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Deep Disagreements on Values, Justice, and Moral Issues: Their Meta-Ethical Relevance and the Need for an Ethics of Disagreement

Political Theory
Knowledge
Normative Theory
TS01

Room: General

Monday 13:30 - 14:45 (27/07/2020)


Abstract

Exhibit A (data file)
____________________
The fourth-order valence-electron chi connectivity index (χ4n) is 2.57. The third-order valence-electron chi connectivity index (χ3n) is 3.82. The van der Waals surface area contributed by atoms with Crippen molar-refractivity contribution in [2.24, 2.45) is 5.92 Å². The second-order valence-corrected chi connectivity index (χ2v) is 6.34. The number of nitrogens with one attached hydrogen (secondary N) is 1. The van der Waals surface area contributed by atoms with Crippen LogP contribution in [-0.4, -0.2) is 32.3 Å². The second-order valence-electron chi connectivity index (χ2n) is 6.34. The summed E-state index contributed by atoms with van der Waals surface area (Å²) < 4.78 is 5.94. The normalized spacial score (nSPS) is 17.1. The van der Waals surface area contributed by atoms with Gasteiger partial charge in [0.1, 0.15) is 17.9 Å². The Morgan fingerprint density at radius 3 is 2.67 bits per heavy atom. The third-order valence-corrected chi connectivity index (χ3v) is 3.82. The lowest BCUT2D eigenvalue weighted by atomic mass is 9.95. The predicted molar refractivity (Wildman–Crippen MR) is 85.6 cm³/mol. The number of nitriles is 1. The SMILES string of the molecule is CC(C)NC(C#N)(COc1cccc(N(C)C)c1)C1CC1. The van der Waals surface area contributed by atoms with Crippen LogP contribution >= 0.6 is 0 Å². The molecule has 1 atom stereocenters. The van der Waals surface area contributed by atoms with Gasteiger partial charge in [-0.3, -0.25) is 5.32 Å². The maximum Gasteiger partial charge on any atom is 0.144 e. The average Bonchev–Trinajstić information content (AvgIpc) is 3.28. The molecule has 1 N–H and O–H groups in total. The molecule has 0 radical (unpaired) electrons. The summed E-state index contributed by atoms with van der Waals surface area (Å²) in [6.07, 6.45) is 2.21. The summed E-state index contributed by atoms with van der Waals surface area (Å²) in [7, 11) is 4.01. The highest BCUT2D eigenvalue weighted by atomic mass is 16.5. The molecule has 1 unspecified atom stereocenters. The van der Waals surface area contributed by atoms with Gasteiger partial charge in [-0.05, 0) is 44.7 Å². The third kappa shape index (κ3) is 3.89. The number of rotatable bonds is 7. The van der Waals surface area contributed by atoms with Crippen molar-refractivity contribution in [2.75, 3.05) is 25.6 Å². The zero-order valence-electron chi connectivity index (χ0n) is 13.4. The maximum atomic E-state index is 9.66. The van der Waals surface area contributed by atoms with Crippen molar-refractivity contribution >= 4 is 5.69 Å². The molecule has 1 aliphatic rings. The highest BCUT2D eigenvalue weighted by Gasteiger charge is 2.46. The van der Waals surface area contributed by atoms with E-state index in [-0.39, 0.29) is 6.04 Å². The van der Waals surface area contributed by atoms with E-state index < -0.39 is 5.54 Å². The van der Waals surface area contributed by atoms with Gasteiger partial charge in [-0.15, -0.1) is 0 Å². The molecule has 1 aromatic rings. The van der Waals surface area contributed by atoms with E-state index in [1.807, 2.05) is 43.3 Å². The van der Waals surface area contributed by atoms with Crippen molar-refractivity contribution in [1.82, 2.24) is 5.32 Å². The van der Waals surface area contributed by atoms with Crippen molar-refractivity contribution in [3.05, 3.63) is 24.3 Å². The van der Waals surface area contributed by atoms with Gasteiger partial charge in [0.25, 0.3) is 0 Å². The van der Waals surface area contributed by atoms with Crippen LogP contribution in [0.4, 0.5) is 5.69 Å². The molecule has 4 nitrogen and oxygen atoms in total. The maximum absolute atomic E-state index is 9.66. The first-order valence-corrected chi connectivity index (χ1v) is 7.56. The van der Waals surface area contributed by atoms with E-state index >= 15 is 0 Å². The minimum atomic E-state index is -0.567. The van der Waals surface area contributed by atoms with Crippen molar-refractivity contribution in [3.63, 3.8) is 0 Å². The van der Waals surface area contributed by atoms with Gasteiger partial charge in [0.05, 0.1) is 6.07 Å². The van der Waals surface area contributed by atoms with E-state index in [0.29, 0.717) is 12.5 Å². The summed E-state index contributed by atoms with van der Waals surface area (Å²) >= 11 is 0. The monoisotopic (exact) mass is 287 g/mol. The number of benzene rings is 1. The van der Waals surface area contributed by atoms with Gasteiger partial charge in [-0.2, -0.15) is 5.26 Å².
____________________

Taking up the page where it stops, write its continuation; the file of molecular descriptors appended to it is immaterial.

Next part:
Instructor: Manuel Knoll, Istanbul Şehir University/Universität München Abstract: I start off my session with a historical section showing that until today deep disagreements among notions of social and political justice are a characteristic feature of the history of political thought. Since no agreement or consensus on distributive justice is possible, political philosophers should – instead of continuously proposing new normative theories of justice – focus on analyzing the reasons, significance, and consequences of such kinds of disagreements. In the second section I sketch some possible reasons for deep disagreements among notions of social and political justice. In the third I discuss the meta-ethical relevance of the lack of consensus on justice and reject ethical realism and cognitivism based on the argument from deep disagreements. In the fourth section I argue that we should avoid “epistemic arrogance”, adopt “epistemic modesty”, and work towards an Ethics of Disagreement. Such an ethics asks opposing parties who disagree on values, justice, morality, and ethics to acknowledge that (a) deep disagreements exist, (b) opposing positions should be recognized as worthy of respect, and that (c) one should seek dialogue and mutual understanding. This ethical approach conceives of toleration as a moral and political virtue and presents an argument for toleration based on deep disagreements. Core Readings: Knoll, Manuel, “Deep Disagreements on Social and Political Justice: Their Meta-Ethical Relevance and the Need for a New Research Perspective”. In: New Perspectives on Distributive Justice. Deep Disagreements, Pluralism, and the Problem of Consensus, ed. Manuel Knoll, Stephen Snyder, and Nurdane Şimşek, 23–51, Berlin/Boston: De Gruyter 2019 (paperback July 2020). Knoll, Manuel, “Deep Disagreements on Values, Justice, and Moral Issues: Towards an Ethics of Disagreement”, forthcoming fall 2020. In: Trames. Special Issue. Disagreements: From Theory to Practice. Further Readings: Fogelin, Robert J., “The Logic of Deep Disagreements”. Informal Logic 25, 1/2005, 3–11 (first published 1985). Gowans, Christopher W., “Introduction. Debates about moral disagreements”. In Moral Disagreements. Classic and Contemporary Readings, ed. Christopher W. Gowans, 1–43, London/New York: Routledge 2000. Gutmann, Amy and Thompson, Dennis, Democracy and Disagreement. Cambridge, Ma./London: The Belknap Press of Harvard University Press 1996, Introduction, chap. 1: The Persistence of Moral Disagreement, Conclusion. Hampshire, Stuart, Justice is Conflict. London: Duckworth 1999. Knoll, Manuel, “Max Weber on Politics, Reason, and the Clash of Values and Approaches to Ethics”. Dîvân. Journal of Interdisciplinary Studies 24, 47/2 2019, 111–140. Waldron, Jeremy, Law and Disagreement. Oxford: Oxford University Press 1999, Introduction, I 2, I 5, II 7, II 8.